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Before visiting Yosemite National Park for the first time, I went through hundreds of photos of fellow photographers, trying to anticipate and plan ahead what to shoot. By the time of my visit, I had the general idea of the layout of the valley and key spots to visit.
At the same time, I had a few surprises. For example, I did not expect the valley to be so narrow. But the main surprise was the color of the Merced River. It had prominent yellow hues, and it was not a reflection of the sunset. I took a featured photo in the middle of the day with thick clouds defusing the direct sunlight. I did not complain because it was a welcomed surprise.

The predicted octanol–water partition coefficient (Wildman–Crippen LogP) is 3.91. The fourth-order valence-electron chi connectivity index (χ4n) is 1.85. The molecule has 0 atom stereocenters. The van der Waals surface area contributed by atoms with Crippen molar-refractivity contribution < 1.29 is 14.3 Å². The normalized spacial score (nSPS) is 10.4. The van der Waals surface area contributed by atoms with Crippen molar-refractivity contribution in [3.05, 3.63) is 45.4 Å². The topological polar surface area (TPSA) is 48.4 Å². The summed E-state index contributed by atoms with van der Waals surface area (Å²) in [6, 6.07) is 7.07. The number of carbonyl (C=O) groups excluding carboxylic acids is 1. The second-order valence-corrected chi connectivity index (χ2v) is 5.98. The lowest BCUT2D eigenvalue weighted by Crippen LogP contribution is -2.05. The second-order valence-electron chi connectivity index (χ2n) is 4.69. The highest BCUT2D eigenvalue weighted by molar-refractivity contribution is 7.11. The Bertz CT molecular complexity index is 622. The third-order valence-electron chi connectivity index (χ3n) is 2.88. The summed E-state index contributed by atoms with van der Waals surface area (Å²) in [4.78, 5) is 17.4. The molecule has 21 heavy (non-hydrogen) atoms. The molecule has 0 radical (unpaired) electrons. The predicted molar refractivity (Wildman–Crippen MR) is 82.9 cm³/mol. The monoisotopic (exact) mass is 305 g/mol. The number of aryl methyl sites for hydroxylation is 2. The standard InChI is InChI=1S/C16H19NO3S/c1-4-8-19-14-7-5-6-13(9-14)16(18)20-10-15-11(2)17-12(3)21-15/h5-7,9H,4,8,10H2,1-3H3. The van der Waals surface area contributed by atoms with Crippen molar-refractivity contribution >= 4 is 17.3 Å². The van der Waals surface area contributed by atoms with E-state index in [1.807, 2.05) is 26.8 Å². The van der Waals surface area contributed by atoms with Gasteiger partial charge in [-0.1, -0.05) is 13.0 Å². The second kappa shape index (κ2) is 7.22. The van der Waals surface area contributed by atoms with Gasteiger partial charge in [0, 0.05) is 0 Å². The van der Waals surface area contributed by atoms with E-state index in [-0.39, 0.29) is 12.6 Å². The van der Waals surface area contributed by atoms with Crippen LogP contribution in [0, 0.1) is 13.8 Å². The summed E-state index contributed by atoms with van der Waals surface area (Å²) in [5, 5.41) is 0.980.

The idea for the composition of the photo was to use the river as a leading element with the Yosemite Falls as the focal point. But when I started to process it back home in my Lightroom, I realized that the yellow waters of the Merced River overpower everything else in the composition, thereby becoming the actual focal point.
Deconstructing Featured Photo
- Camera: Canon 60D
- Lens: Sigma 10-20mm
- Focal Length: 10mm
- ISO: 100
- Aperture: F8
- Bracketing: 3 shots (-1.6; 0; +1.6)
- Tripod: hand-held
Processing: HDR Processed in Photomatix
Lightroom: import, tagging, export to Photomatix
Photomatix: I used 3 images to tone map image (-1.6; 0; +1.6), 16-bit tiff image was exported to Lightroom. (check my tutorial Before & After – HDR With Photomatix)
Lightroom: straightening, cropping, export as PSD image
Photoshop: cleaning, removing HDR artifacts in water, contrast.